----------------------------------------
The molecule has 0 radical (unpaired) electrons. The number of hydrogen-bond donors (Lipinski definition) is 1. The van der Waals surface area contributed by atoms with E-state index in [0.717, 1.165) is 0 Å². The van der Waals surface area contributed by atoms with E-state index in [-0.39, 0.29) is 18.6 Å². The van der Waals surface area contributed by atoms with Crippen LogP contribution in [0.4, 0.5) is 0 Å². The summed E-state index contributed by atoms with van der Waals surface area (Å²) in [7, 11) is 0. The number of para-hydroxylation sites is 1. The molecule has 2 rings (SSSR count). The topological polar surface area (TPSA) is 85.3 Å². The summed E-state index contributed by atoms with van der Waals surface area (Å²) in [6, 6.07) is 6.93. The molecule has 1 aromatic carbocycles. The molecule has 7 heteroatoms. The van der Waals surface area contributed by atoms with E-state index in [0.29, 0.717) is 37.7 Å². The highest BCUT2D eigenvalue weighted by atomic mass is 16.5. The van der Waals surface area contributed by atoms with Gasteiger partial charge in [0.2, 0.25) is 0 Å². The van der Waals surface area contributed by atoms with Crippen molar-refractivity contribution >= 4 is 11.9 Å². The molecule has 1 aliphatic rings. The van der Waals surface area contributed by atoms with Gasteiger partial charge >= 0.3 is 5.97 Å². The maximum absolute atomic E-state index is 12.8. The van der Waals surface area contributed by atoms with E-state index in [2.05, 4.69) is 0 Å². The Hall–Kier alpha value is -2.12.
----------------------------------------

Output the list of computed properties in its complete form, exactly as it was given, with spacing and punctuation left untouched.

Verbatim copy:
The molecule has 0 radical (unpaired) electrons. The number of hydrogen-bond donors (Lipinski definition) is 1. The van der Waals surface area contributed by atoms with E-state index in [0.717, 1.165) is 0 Å². The van der Waals surface area contributed by atoms with E-state index in [-0.39, 0.29) is 18.6 Å². The van der Waals surface area contributed by atoms with Crippen LogP contribution in [0.4, 0.5) is 0 Å². The summed E-state index contributed by atoms with van der Waals surface area (Å²) in [7, 11) is 0. The number of para-hydroxylation sites is 1. The molecule has 2 rings (SSSR count). The topological polar surface area (TPSA) is 85.3 Å². The summed E-state index contributed by atoms with van der Waals surface area (Å²) in [6, 6.07) is 6.93. The molecule has 1 aromatic carbocycles. The molecule has 7 heteroatoms. The van der Waals surface area contributed by atoms with E-state index in [0.29, 0.717) is 37.7 Å². The highest BCUT2D eigenvalue weighted by atomic mass is 16.5. The van der Waals surface area contributed by atoms with Gasteiger partial charge in [0.2, 0.25) is 0 Å². The van der Waals surface area contributed by atoms with Crippen molar-refractivity contribution >= 4 is 11.9 Å². The molecule has 1 aliphatic rings. The van der Waals surface area contributed by atoms with Gasteiger partial charge >= 0.3 is 5.97 Å². The maximum absolute atomic E-state index is 12.8. The van der Waals surface area contributed by atoms with E-state index in [2.05, 4.69) is 0 Å². The Hall–Kier alpha value is -2.12.